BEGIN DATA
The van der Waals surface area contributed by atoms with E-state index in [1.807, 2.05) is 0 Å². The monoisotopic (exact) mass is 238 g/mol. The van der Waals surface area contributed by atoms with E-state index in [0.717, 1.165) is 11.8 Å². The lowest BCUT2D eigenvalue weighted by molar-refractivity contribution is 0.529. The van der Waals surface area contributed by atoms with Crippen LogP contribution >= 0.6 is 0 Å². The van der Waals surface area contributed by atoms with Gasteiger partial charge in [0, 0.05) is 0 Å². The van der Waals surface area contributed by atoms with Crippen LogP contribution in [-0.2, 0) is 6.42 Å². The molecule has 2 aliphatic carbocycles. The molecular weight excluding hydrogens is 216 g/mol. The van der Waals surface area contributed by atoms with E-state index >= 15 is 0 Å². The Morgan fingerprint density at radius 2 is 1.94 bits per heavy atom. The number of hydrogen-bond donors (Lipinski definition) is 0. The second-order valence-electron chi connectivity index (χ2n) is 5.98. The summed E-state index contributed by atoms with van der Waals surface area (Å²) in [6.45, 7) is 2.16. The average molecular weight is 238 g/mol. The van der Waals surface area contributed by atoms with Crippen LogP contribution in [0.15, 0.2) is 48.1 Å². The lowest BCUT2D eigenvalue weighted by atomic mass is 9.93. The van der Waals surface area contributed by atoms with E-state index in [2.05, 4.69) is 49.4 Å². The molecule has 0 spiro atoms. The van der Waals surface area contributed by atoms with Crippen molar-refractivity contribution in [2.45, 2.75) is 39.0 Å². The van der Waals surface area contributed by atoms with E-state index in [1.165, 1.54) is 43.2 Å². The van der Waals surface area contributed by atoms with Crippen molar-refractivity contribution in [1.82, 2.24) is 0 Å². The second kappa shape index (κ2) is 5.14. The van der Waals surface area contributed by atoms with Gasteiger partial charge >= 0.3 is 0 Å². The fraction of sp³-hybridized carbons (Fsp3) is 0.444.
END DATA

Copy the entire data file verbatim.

The van der Waals surface area contributed by atoms with E-state index in [1.807, 2.05) is 0 Å². The monoisotopic (exact) mass is 238 g/mol. The van der Waals surface area contributed by atoms with E-state index in [0.717, 1.165) is 11.8 Å². The lowest BCUT2D eigenvalue weighted by molar-refractivity contribution is 0.529. The van der Waals surface area contributed by atoms with Crippen LogP contribution >= 0.6 is 0 Å². The van der Waals surface area contributed by atoms with Gasteiger partial charge in [0, 0.05) is 0 Å². The van der Waals surface area contributed by atoms with Crippen LogP contribution in [-0.2, 0) is 6.42 Å². The molecule has 2 aliphatic carbocycles. The molecular weight excluding hydrogens is 216 g/mol. The van der Waals surface area contributed by atoms with E-state index >= 15 is 0 Å². The Morgan fingerprint density at radius 2 is 1.94 bits per heavy atom. The number of hydrogen-bond donors (Lipinski definition) is 0. The second-order valence-electron chi connectivity index (χ2n) is 5.98. The summed E-state index contributed by atoms with van der Waals surface area (Å²) in [6.45, 7) is 2.16. The average molecular weight is 238 g/mol. The van der Waals surface area contributed by atoms with Crippen LogP contribution in [0.15, 0.2) is 48.1 Å². The lowest BCUT2D eigenvalue weighted by atomic mass is 9.93. The van der Waals surface area contributed by atoms with E-state index in [2.05, 4.69) is 49.4 Å². The molecule has 0 spiro atoms. The van der Waals surface area contributed by atoms with Crippen molar-refractivity contribution in [2.45, 2.75) is 39.0 Å². The van der Waals surface area contributed by atoms with E-state index in [1.165, 1.54) is 43.2 Å². The van der Waals surface area contributed by atoms with Crippen molar-refractivity contribution in [1.82, 2.24) is 0 Å². The second kappa shape index (κ2) is 5.14. The van der Waals surface area contributed by atoms with Gasteiger partial charge >= 0.3 is 0 Å². The fraction of sp³-hybridized carbons (Fsp3) is 0.444.